One of the photos I saw from the book included Ringo behind his 1963 era kit wearing the pink silk military style uniform (and flat hat) from the Hello Goodbye music film.  Gary said they all had a great time doing the ‘threads’ photo shoot for the book.  Starr was amazed when he found the long lost outfit in the same storage compartment as Bach’s wedding dress.  Ringo was even more amazed that it still fit him like a glove. 

      I don’t mean to short the ‘thread’ part of the book by focusing on the drum content.  I should acknowledge the book was a coin with two sides (or should we say a suit with two tails?) that would resonate with a wider audience and not just us ‘drum nuts’.  The promotional materials announcing the release said, perhaps a little cheekily, “As for his threads?  Well, they’ve been going in and out of style, but their guaranteed to raise a smile.  And while his clothes wore many different labels, the only name on Starr’s drums – then and now – is Ludwig.”

      The William F. Ludwig Co was formed in Chicago in 1909.  Forty years ago (1984) the whole operation relocated to Monroe, North Carolina, just east of Charlotte.  The 75th anniversary of the business’ being founded was marked by the move south.  William F. Ludwig II retired in 1981 and he had sold the company to The Selmer Company at that time.  Change being the only constant, the company merged with Steinway Pianos after 90 years in the game and went public on the NYSE.  Even in today’s competitive market, the Ludwig brand still attracts a great deal of attention.  Questlove (the band leader of the Roots, Jimmy Fallon’s house band on the Tonight Show) is just one of their high profile artists.  Both of Questlove’s signature kits (the 2013 BackBeats Kit and 2016 Pocket Kit) were produced as a way to induce drummers of any skill level and age to pick up sticks.  In fact, the Pocket Kit is a downsized version aimed at the 4-10 year-old children’s market and comes with video lessons by Questlove and his friends.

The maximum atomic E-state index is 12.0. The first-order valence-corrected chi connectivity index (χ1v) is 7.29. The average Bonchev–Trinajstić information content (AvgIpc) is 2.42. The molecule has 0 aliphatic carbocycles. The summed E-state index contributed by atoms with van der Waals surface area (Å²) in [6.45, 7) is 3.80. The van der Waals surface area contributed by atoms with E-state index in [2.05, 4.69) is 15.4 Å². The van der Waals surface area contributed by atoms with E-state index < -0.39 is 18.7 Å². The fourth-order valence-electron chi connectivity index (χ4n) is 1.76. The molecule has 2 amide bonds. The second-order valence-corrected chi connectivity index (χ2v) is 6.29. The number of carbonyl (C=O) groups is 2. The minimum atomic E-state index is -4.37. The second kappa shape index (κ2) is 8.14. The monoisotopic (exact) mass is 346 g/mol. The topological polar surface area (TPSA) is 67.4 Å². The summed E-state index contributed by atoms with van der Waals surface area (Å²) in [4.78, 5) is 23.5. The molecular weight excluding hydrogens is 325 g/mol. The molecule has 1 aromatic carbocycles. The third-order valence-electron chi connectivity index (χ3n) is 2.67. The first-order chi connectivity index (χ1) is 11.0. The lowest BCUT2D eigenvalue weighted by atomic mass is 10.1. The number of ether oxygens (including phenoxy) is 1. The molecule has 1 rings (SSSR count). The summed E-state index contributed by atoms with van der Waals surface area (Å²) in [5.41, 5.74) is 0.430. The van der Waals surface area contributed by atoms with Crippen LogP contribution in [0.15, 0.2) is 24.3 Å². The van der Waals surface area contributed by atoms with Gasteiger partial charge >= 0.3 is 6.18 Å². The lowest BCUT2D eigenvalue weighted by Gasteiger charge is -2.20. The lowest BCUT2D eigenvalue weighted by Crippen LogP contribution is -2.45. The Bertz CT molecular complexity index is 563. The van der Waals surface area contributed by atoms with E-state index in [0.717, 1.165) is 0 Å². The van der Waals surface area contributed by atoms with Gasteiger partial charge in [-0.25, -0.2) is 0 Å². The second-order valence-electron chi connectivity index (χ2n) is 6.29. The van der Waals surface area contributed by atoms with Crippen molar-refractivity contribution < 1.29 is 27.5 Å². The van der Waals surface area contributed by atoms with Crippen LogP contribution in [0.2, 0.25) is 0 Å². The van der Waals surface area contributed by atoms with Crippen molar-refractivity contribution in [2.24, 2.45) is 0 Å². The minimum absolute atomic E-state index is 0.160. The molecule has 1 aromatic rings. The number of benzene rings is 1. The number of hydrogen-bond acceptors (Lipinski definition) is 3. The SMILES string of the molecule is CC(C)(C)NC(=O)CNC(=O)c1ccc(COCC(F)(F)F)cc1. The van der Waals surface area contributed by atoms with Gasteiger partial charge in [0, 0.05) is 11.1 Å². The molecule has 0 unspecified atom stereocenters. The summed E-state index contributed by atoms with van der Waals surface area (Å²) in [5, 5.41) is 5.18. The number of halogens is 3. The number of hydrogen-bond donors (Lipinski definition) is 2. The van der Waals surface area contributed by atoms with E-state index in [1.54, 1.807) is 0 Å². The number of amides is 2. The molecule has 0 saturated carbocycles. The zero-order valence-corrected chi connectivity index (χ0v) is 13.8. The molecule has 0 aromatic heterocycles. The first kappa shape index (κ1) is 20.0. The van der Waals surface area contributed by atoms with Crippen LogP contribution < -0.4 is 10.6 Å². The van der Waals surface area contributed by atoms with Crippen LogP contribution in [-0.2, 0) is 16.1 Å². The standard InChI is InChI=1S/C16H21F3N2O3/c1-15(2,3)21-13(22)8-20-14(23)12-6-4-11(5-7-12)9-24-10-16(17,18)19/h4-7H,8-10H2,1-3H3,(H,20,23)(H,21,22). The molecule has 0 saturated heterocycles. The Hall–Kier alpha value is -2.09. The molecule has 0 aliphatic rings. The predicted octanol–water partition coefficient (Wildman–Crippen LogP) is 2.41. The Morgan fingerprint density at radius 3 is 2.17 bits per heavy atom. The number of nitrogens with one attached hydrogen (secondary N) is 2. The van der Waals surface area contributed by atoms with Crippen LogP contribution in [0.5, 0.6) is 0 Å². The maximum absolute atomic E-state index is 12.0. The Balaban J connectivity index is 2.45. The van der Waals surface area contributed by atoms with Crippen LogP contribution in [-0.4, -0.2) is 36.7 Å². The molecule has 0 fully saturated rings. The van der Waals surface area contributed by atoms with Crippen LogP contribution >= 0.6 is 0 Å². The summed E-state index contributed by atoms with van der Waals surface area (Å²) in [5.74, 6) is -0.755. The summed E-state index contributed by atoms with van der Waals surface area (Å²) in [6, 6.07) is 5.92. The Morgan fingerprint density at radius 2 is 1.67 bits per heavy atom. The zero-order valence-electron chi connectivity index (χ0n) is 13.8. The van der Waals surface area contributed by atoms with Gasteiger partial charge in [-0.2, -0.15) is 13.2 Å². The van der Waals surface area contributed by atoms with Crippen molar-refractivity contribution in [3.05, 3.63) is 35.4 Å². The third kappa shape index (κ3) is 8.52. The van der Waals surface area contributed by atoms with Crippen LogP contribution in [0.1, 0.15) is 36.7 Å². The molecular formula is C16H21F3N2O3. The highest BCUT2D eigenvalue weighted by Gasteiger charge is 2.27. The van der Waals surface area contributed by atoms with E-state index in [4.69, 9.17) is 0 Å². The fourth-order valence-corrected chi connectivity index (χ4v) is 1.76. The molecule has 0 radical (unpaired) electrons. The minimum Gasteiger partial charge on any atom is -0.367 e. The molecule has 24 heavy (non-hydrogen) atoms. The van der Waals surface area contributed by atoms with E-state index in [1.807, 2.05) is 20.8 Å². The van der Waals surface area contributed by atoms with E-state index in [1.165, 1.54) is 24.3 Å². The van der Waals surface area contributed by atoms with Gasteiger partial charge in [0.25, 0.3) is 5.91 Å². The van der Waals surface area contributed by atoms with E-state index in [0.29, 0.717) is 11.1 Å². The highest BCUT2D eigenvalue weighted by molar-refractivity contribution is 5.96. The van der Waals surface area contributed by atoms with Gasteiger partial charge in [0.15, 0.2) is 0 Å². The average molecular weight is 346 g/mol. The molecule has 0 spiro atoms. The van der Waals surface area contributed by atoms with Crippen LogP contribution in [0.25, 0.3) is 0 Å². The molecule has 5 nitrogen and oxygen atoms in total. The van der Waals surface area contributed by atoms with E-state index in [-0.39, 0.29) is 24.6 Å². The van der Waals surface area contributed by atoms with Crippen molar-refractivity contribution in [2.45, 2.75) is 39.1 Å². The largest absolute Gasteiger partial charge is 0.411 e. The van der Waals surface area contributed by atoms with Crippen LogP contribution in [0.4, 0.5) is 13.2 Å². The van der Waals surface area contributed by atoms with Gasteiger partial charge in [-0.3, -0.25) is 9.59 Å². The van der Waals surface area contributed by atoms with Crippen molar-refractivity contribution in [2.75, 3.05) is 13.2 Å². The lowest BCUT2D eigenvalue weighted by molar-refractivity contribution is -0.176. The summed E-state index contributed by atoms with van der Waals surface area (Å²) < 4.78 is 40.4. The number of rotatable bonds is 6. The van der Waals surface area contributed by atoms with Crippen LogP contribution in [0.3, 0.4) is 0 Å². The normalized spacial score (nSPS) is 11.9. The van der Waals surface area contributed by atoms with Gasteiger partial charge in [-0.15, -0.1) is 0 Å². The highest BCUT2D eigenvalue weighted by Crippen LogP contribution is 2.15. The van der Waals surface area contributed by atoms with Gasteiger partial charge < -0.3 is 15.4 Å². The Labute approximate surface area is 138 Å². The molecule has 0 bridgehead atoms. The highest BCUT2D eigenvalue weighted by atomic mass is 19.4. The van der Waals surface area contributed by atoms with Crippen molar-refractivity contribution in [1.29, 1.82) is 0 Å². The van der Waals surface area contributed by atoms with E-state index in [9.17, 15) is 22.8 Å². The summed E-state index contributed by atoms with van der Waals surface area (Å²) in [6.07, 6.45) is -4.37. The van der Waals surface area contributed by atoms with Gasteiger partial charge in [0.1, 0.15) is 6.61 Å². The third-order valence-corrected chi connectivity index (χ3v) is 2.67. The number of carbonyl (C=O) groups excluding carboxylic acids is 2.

If one takes a few moments to look up Ringo’s drum kits online, one will note his touring and home studio drums all carry the Ludwig logo.  Each All-Starr band tour seems to feature a new Ludwig drum set with Ringo’s ‘star’ on the bass drum head and/or on the drum shells.  The current second drummer on recent tours, Greg Bissonette, is a Michigan native who plays Dixon Drums.  

     When I got my own Super Classic Ludwig drum kit in April of 1966, it had a silver sparkle finish and not Ringo’s Oyster Pearl.  The salesman had even made a comment about me being disappointed that it wasn’t the same finish as Ringo’s, but it didn’t matter to me.  The important thing was these were mine (and still are, I might add) and after two and a half years of dreaming about owning a drum set, I was beside myself.  What I didn’t know was the joyful journey I was beginning and how it would affect me for the next 48 years.

     Thank you to Greg Astridge and Ringo Starr for sharing another side of The Beatles’ history.


Top Piece Video:  No, this is NOT one of Ringo’s regular sets – but the suit still fits him today!  If you are a sharp eyed viewer, at 1:17 of the video, you will a silver sparkle tom tom magically appear . . . not sure how this happened, but that is the size and finish of my Ludwig set.  Go figure.